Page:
To bring a conclusion to the backpack saga, I saw a different backpack when I returned to the store; not only did I think it would better fit my needs but it was also significantly cheaper. I got it for 119 NIS (instead of the 270 being asked for the other one). In other good news, it looks like all my undergraduate loans are appropriately in in-school deferment. No more headaches about that for a while!
Now, on to the good stuff. Yesterday we officially began orientation, and I'm very glad that we've finally gotten on the road. I'm so relieved that I didn't decide to come to Jerusalem earlier - being here (alone) for longer than I have been might have driven me stir crazy. But, starting Sunday, we actually get to start learning again, and for this I'm very excited.
Meantime, we've not only been introducing ourselves to one another but also starting to really get a sense for each person's origin on this exciting and terrifying journey. Last night, we started by framing the conversation with two Talmudic stories. Here are non-literal translations of the passages (Bavli, Brachot 30a; Bavli, Brachot 11a):
1. How does one say the Traveler's Prayer? Rabbi Hisda says standing up; Rabbi Sheshet says also while proceeding (i.e., while standing still or while walking ahead). One day, R. Hisda and R. Sheshet were traveling together, and R. Hisda stood still and prayed. R. Sheshet (who was blind) asked his attendant, "What is R. Hisda doing?" He replied, "He is standing and praying." R. Sheshet then said, "Place me in position so that I may also pray; if you can be good, do not be called bad."
2. How does one say the Shema? Rabbi Hillel says: standing, sitting, reclining, walking on the road, or at one's work. Rabbi Shammai says: reclining. Once, Rabbi Ishamel and Rabbi Eleazar ben Azariah were dining at the same place, and R. Ishmael was reclining while R. Eleazar was standing upright. When the time came for reciting the Shema, R. Eleazar reclined (because R. Ishmael was also reclining), but R. Ishmael stood up (even though he could have said the Shema while reclining). R. Eleazar said to R. Ishmael, "Brother Ishmael, I will tell you a parable. Our conduct is like that of a man to whom people say, 'You have a fine beard,' and he replies, 'Then I will shave it off!' You are acting the same way. While I was standing upright, you were reclining, but when I also reclined, you stood upright!" R. Ishmael replied, "I have acted according to the rule of the House of Hillel, and you have acted according to the rule of the House of Shammai. What's more, I had to act this way lest our students should see us and determine that there is only one way to say the Shema."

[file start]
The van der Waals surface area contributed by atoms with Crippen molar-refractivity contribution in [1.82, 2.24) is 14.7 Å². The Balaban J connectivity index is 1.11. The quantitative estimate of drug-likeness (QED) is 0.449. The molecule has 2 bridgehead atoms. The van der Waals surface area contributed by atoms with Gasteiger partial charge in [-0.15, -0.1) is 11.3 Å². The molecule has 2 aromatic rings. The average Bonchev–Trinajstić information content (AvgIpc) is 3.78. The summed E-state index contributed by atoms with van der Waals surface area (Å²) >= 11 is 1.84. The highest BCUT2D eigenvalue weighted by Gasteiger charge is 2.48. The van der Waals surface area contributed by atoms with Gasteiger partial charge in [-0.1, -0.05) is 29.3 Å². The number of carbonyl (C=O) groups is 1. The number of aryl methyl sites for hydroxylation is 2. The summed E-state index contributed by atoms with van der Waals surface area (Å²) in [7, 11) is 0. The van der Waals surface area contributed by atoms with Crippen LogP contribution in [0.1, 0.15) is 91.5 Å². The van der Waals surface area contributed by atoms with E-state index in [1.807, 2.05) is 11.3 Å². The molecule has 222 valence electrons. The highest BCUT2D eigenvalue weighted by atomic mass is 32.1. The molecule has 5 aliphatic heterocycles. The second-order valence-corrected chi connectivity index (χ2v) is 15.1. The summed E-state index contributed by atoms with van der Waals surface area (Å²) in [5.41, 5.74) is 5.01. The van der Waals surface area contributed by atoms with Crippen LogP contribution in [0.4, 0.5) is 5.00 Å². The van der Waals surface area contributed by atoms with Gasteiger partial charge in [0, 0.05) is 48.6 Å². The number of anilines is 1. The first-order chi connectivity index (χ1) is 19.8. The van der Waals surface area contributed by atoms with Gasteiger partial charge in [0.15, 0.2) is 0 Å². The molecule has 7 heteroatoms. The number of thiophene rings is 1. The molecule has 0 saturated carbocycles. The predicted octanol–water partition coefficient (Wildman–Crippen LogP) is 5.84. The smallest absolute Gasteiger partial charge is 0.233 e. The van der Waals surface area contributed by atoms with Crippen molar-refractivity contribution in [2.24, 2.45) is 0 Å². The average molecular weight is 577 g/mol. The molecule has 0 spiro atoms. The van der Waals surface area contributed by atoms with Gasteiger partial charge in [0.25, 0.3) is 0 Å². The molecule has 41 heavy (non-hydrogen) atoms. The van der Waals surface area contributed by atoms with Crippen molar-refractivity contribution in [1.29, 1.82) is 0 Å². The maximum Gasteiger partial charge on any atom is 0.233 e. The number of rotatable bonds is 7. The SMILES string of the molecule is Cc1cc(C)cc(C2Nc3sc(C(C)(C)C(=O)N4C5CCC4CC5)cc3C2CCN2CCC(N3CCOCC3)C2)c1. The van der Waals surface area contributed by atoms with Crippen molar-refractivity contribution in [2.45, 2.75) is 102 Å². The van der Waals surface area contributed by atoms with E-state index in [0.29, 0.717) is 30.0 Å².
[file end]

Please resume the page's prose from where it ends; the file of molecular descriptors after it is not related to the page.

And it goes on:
So, what do we gain from these stories? While there are certainly any number of aspects we could latch on to with either one of them, our conversation mostly focused on the following: R. Sheshet compromised, while R. Ishmael stood up for his belief.
Now, both R. Sheshet and R. Ishmael can be positive role models. R. Sheshet is open minded about his Jewish experience and thus can include R. Hisda's philosophy in his own. R. Ishmael, even though he is also open minded, chooses to act in a contradictory manner in order to make a pedagogical point. Our discussion last night somewhat focused on how we related to these stories (in addition to the fairly unrelated questions of how we came to be at HUC and what we hope to bring to the HUC community).
In my own opinion, I would, of course, like to take a little from each camp. I am very open-minded with my theology, and I strive to find truth wherever I am able. As such, I not only seek spiritual significance in many forms of Judaism, but I also look for inspiration from other religions as well as secular creations. Thus, even though it is not my practice to wrap tefillin, I may still find it meaningful, and while I may not pray in a church, I may gain significant spiritual insight from being in one. In my personal exploration of faith, therefore, I would readily accept any opportunity to learn from another and add their experiences to my own, for I feel I can only be enriched by such openness.
This perspective needs to be reassessed in two circumstances, however. First, when I pray (deeply and meaningfully), there usually has to be a certain amount of comfort involved. That is, either I am already comfortable with the words and music and intention and placement of the prayer and am able to turn myself over to them, or I am made to feel comfortable with all those things by inspirational prayer leaders (as happened to me when I first went to Congregation B'nai Jeshurun in New York City). Thus, if I'm at a traditional (segregated, all-Hebrew, and with melodies I don't know) service, for example, I might gain insight into my own theological understanding of the universe ... but I won't be able to pray very well.